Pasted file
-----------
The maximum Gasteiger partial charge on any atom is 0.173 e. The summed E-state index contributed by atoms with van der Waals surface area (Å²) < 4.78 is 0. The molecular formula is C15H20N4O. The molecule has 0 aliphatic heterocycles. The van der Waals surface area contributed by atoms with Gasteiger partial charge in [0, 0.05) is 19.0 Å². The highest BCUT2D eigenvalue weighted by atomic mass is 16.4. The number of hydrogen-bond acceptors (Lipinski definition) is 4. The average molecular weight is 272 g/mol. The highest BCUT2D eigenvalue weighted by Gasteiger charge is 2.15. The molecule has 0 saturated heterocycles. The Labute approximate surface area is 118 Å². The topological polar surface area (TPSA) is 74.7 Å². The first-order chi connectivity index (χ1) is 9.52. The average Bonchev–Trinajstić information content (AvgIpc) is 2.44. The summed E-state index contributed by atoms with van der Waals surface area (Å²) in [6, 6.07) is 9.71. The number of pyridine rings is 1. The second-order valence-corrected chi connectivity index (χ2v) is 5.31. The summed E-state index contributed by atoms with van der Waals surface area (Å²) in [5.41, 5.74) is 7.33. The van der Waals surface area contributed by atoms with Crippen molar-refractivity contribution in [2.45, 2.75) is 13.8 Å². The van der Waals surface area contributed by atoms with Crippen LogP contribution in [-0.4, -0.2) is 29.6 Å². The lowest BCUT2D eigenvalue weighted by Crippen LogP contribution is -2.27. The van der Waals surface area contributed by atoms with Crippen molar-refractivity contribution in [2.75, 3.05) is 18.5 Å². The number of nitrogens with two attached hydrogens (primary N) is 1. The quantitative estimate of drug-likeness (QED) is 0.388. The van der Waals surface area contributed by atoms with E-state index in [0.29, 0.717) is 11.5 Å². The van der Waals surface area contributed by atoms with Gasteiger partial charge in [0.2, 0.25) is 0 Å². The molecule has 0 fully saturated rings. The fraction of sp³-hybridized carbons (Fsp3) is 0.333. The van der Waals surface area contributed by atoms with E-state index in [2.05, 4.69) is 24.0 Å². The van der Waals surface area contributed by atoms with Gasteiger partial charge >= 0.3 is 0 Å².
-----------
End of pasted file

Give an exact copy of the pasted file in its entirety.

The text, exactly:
The maximum Gasteiger partial charge on any atom is 0.173 e. The summed E-state index contributed by atoms with van der Waals surface area (Å²) < 4.78 is 0. The molecular formula is C15H20N4O. The molecule has 0 aliphatic heterocycles. The van der Waals surface area contributed by atoms with Gasteiger partial charge in [0, 0.05) is 19.0 Å². The highest BCUT2D eigenvalue weighted by atomic mass is 16.4. The number of hydrogen-bond acceptors (Lipinski definition) is 4. The average molecular weight is 272 g/mol. The highest BCUT2D eigenvalue weighted by Gasteiger charge is 2.15. The molecule has 0 saturated heterocycles. The Labute approximate surface area is 118 Å². The topological polar surface area (TPSA) is 74.7 Å². The first-order chi connectivity index (χ1) is 9.52. The average Bonchev–Trinajstić information content (AvgIpc) is 2.44. The summed E-state index contributed by atoms with van der Waals surface area (Å²) in [6, 6.07) is 9.71. The number of pyridine rings is 1. The second-order valence-corrected chi connectivity index (χ2v) is 5.31. The summed E-state index contributed by atoms with van der Waals surface area (Å²) in [5.41, 5.74) is 7.33. The van der Waals surface area contributed by atoms with Crippen molar-refractivity contribution in [2.45, 2.75) is 13.8 Å². The van der Waals surface area contributed by atoms with Crippen LogP contribution in [-0.4, -0.2) is 29.6 Å². The lowest BCUT2D eigenvalue weighted by Crippen LogP contribution is -2.27. The van der Waals surface area contributed by atoms with Crippen molar-refractivity contribution in [2.75, 3.05) is 18.5 Å². The number of nitrogens with two attached hydrogens (primary N) is 1. The quantitative estimate of drug-likeness (QED) is 0.388. The van der Waals surface area contributed by atoms with E-state index in [0.29, 0.717) is 11.5 Å². The van der Waals surface area contributed by atoms with Gasteiger partial charge in [0.2, 0.25) is 0 Å². The molecule has 0 fully saturated rings. The fraction of sp³-hybridized carbons (Fsp3) is 0.333. The van der Waals surface area contributed by atoms with E-state index in [2.05, 4.69) is 24.0 Å². The van der Waals surface area contributed by atoms with Gasteiger partial charge >= 0.3 is 0 Å².